I don’t know, I really hate that whole mentality that I am a victim and there is nothing that I can do to change things. Yes you can, but you have to stop feeling sorry for yourself. If you don’t then you could wimd up with a horrible disorder like PTSD that could really be the end of a hope for a happy life for you.

  • Marleen

    Marleen

    September 4th, 2012 at 11:34 AM

    A very large part of this would have to be how does this person feel like they have contributed to this happeneing and how much can they contribute to oversoming that challenge?
    Do they feel like they lack that control or do they feel like they can beat thins thing?
    It’s all about taking back your life and realizing that you do have a say so about the things that you allow to harm you and what you don’t.

  • dan

    dan

    September 4th, 2012 at 2:17 PM

    it all comes down to what you choose to do isn’t it?life will throw a lemon to you what you choose and decide to do with it is up to you and no one else! while it is not easy to remain positive and focused in tough times those that can do that will go on to not only get rid of the problem on hand but will also learn from it!

  • EDWARD

    EDWARD

    September 4th, 2012 at 3:52 PM

    There r so many stories of people to prove this!Many suffer traumatic events in life but some ppl make use of the experience to change for the better and then go on to win laurels despite all the odds.That is the human spirit and if we mind we can achieve the same,even if traumatic events come in the way, we can conquer them all!

  • matt

    matt

    September 5th, 2012 at 1:51 AM

    as someone who has gone through a childhood trauma, I can tell the people who comment about “just moving on” how difficult that concept can be. I felt as though I was in a constant state of “stuck”. It was a normal state for me.my mind adjusted to the trauma as a child and I stayed on edge for years. Once I was able to turn the switch off, with the aid of good doctors and safe care, was I able to finally start live life with the switch turned off. It was most difficult for me to take back my life, and turn a lemon into lemon aid because my mind didn’t trust this, my mind, was stuck in a child like protection. Eventually the mind did break free of this by shear exhaustion, and then, only then can we see that there are options and hope. THe best case is compassion, listening, and informed medical help.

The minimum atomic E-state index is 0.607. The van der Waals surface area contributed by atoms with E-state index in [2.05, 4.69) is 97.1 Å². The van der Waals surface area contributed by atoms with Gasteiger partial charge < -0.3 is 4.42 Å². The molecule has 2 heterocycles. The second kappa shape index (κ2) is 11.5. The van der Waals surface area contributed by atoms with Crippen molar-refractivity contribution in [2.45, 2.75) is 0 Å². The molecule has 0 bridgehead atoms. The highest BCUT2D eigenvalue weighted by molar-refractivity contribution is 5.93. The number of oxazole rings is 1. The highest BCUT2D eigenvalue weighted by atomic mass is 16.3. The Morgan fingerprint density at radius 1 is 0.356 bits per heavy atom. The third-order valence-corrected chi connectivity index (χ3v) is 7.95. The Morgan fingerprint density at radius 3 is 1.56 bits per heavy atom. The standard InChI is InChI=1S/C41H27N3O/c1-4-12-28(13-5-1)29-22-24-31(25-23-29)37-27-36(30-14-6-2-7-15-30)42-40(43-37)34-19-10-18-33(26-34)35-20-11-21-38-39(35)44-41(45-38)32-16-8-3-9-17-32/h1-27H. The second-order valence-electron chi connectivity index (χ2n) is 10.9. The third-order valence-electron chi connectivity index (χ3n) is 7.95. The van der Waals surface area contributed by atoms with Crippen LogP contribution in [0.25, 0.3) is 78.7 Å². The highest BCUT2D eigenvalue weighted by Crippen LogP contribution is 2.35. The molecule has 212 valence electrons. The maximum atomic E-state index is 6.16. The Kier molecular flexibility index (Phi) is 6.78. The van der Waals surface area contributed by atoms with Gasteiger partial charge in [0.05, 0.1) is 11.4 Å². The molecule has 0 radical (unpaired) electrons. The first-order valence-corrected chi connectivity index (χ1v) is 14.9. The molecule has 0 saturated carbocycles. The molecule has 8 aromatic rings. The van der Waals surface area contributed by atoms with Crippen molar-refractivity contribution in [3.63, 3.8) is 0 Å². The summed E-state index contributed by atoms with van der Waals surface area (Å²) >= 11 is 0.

• charlene

    charlene

    September 5th, 2012 at 4:03 AM

    I love it when I see those people who even in the face of tragedy discover that they are stronger than they may have thought. They use this as a springboard for improving their lives instead of choosing to get mired in the unhappiness.

  • lewis m

    lewis m

    September 6th, 2012 at 1:12 AM

    I always speak on these terms to all those people who think all is fate and they have no control over their lives (I know, that’s just an excuse for thier shortcomings).. What happens to you does not play as big a role as how you react to it. That is the truth of life and you better be a fighter to turn things around, no excuses..!